Spring Pond Care
By Judy Sedbrook, Colorado Master GardenerSM,
Colorado State University Cooperative Extension, Denver County
Winter is at last behind us. With the change of season comes a need for
This yearly ritual extends even to the garden, especially if it contains a pond. With a
little effort this spring, you can be assured of having healthy plants and fish to enjoy
for the rest of the season.
Here is a list of what needs to be done:
Examine equipment and make sure it is all in good working order.
- Ponds consisting of a plastic liner or a pre-formed shell should be checked for cracks
or punctures that may need to be patched.
- Check any electrical cords for fraying or cracks. Check the pump. Make sure the housing
is intact and that the water intake is not blocked.
- Rinse off filters and remove all visible debris that may have collected on them.
Biological filters should also have all components cleaned and the pads replaced. This
will assure that water flows through unrestricted and that algae growth is not promoted by
the breakdown of decaying plant material.
- If the pond includes a fountain or waterfall, make sure that the tubing is not bent or
cracked, and that all connections are secure. Kinked or leaking tubing will reduce water
flow, resulting in ineffective pumping and possible damage to the pump itself.
- Remove hardy plants that have been over-wintered in the pond taking care not to let them
dry out in the sun.
A general cleaning and a partial water exchange can then be done.
- First, using a pump or siphon, remove 20--30% of the water in the pond.
- Clean out debris, dead plant material and "muck" from the bottom of the pond
with a pool skimmer and add this to the compost pile.
- Adding a bacterial/enzyme product will help with the breakdown of any remaining small
amounts of debris.
- Once this procedure has been completed, the pond can be refilled. Using a garden hose,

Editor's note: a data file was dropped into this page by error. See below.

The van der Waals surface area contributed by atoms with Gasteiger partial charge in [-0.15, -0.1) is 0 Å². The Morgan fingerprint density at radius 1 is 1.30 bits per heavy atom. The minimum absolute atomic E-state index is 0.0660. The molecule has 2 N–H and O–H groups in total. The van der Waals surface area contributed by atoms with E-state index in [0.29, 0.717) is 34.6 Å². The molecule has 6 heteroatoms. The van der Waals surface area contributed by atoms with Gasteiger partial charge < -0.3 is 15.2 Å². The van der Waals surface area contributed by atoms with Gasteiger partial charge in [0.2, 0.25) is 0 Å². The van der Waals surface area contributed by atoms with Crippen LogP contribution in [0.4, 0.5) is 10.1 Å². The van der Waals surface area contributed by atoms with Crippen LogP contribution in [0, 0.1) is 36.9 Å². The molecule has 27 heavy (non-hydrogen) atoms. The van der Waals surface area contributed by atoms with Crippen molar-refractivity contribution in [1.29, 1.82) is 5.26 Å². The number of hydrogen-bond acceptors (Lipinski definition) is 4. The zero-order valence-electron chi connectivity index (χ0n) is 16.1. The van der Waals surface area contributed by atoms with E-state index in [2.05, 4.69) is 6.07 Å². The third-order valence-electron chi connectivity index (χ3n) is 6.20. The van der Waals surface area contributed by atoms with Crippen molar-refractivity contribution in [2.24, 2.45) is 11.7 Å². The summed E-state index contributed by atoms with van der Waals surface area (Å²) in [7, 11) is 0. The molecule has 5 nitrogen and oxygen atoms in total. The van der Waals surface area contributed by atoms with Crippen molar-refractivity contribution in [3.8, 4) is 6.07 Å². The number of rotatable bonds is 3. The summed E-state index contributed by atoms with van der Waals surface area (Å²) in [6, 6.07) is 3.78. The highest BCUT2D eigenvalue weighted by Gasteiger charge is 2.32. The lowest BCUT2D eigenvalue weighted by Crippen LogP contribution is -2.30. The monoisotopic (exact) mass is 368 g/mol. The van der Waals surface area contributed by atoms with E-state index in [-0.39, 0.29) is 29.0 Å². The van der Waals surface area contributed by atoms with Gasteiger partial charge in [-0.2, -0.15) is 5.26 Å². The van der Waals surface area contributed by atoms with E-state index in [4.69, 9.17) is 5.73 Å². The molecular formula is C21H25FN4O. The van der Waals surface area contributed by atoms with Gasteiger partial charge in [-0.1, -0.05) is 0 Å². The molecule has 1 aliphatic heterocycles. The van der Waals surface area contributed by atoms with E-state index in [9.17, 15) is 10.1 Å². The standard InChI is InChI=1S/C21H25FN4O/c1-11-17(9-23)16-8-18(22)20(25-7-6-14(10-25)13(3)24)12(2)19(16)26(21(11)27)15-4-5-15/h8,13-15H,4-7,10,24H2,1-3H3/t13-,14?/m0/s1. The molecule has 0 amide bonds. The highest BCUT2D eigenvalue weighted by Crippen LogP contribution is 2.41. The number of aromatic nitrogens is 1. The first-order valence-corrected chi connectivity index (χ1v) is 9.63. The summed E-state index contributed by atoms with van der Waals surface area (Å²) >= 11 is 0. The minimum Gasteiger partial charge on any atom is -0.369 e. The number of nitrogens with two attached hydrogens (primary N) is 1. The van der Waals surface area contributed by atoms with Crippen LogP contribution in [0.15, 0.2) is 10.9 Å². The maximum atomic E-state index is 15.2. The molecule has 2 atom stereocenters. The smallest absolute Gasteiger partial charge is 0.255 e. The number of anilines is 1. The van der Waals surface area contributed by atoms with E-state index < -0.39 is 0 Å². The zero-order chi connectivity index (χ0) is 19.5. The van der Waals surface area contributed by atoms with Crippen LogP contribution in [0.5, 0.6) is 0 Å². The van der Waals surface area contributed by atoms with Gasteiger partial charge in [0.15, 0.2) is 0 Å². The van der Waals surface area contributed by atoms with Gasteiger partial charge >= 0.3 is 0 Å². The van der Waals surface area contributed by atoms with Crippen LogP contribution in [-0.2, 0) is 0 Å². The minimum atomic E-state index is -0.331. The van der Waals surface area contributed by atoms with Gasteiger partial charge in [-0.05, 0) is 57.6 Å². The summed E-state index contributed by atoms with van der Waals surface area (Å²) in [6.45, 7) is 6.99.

allow water to slowly trickle in over several hours. Filling too rapidly with cold water
will decrease the water temperature and this could prove harmful to the fish when they are
returned to the pond.
- Add a dechlorinator, being careful to following the instructions on the label.
- After the pond has been filled, restart the pump to circulate the water.
- Leaves and other debris should be skimmed from the pond weekly after the initial
Fish, still sluggish from their winter sabbatical, can be easily caught while the
pond is partially empty.
- Remove the fish using a fish net and place them into a bucket or tub of the water that
has been emptied from the pond. Cover the container with netting to prevent predators
getting in or fish jumping out.
- Keep the covered container out of the direct sun.
- Carefully examine the fish for injury or disease.
- Once the water has been refilled, the fish can be returned to the pond. A water
conditioner should be added at this time to protect the skin and gills of the fish.
- As the weather becomes warmer and the fish become more active, feeding them can resume.
Hardy plants that were removed during the cleaning should also be inspected before
being returned to the pond.
- Examine plants for signs of new growth. If none is evident, check the roots for possible
decay. Also check for evidence of disease or insect infestation. Some disease spores and
insects can over-winter on dead plant material.
- Trim off any dead plant material that may be left from the previous growing season.
- Divide and repot plants as needed.
- Add time-release aquatic plant food tablets, being sure to place them deeply into the
- The plants can then be returned to the pond, letting them sink slowly to prevent the
soil from escaping into the water.
Spring algae bloom occurs when the temperature warms and the pond receives
increased sunlight. Do not be alarmed. At this time, the nitrogen produced by the fish is
merely greater than that being used by the plants. As the plants grow larger, they will
use more nitrogen and the green water will begin to subside. Adding floating plants, to
reduce the surface of the pond that receives direct sunlight, will aid in controlling
algae as well.
Photographs courtesy of Judy Sedbrook.
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